Ambien and Lunesta Addiction
Many people come into Pomarri addicted to either ambien or lunesta, both new sleeping pills that are marketed as safer and less addictive than previous drugs. Demand for sleeping pills have increased dramatically over the past few years — about 4% every year. In 2011, nearly 60 million sleep aid prescriptions are filed every year, and 1 in 4 people reported using some type of drug to help them sleep. Unfortunately, this has led to many different problems including a dramatic increase of emergency-room visits due to zolpidem, an active ingredient in many sleep aids.
What is Lunesta
Luneta is a sleeping pill made by Sunovion Pharmaceuticals in 2004. It’s active ingredient is eszopiclone, a depressant that slows the central nervous system and brain by enhancing GABA (gamma-aminobutyric acid), a chemical that blocks brain signals. It is used to treat insomnia short term, but it is sometimes used for 6 months or more. Unfortunately, it can be addictive, have terrible withdrawal symptoms, cause anxiety and depression, and even lower inhibitions (there are stories of people wandering around naked, making phone calls, and performing other actions that they can’t remember in the morning).
What Is Ambien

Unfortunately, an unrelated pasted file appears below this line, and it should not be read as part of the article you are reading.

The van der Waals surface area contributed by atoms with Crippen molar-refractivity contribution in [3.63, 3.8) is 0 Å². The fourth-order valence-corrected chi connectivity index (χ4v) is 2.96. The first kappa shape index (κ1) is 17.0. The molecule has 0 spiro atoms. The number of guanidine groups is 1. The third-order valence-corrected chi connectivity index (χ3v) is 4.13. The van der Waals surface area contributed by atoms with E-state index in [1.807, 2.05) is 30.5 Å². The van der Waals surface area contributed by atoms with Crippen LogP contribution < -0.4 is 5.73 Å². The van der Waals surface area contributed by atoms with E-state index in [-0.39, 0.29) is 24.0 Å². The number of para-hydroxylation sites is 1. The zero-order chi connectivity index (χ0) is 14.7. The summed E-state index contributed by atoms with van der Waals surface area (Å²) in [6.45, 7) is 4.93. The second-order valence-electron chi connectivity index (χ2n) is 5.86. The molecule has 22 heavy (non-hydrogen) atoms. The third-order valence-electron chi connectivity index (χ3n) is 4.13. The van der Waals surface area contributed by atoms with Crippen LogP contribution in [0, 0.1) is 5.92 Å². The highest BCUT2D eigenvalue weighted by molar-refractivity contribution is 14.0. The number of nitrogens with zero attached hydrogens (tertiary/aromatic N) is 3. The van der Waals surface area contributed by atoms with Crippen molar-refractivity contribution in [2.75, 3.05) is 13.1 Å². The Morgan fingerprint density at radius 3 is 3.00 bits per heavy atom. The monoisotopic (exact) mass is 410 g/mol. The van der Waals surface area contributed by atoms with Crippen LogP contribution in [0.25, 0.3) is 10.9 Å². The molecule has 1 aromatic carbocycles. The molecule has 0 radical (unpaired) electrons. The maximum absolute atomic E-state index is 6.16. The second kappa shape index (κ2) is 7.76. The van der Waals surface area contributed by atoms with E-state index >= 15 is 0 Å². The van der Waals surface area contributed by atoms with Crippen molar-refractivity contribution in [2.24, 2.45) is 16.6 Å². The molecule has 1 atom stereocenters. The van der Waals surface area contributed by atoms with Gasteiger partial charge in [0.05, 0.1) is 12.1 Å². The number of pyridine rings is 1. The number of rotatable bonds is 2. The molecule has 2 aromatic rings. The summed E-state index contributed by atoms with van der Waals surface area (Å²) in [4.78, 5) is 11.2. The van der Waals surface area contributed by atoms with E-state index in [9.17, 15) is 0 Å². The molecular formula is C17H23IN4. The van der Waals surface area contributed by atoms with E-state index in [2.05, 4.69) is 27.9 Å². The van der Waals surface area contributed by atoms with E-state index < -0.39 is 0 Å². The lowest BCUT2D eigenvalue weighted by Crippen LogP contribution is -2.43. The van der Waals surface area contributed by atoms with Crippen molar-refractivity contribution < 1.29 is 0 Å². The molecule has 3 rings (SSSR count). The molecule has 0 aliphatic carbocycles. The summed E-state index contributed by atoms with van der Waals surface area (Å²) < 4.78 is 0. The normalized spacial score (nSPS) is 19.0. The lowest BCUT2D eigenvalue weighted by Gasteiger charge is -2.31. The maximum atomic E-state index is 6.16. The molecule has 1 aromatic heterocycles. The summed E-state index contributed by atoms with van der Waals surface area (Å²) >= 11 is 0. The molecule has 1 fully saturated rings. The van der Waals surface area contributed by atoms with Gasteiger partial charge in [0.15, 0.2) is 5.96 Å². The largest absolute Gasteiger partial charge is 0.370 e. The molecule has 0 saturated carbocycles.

Ambien is a hypnotic or sedative with zolpidem as its active ingredient. It is a tablet used to treat insomnia, with extended-release or immediate-release options. Many people are allergic to zolpidem, or have adverse reactions to the drug, so always exercise caution when using it. It too, is highly addictive, and should only be used as directed.
Those addicted to sleep aids such as ambien and lunesta are put through a detoxification process to help wean them off of the drug. If necessary, they will have to use medication-assisted treatment. Detoxification from sleeping aids is dangerous, and if necessary, you should only attempt it under the supervision of a specialized physician.
How to Have a Good Night’s Rest
If you have trouble sleeping, here are a few things that you can do to help you wind down before bedtime.
- Establish a normal bedtime routine.
- Go to bed and wake up at the same time every day, even on weekends and holidays.
- One hour before bed, put away your electronic devices, especially your phone.
- Don’t even bring your phone into your bedroom and use a traditional alarm clock to wake in the mornings instead.
- Don’t consume caffeine for up to 6 hours before bed.
- Don’t use your bed for anything other than sleep or sex.
- Try not to nap during the day, unless you keep it to less than 20 minutes.
- Dim the lights 2 to 3 hours before you go to bed to help you slowly slip into sleep.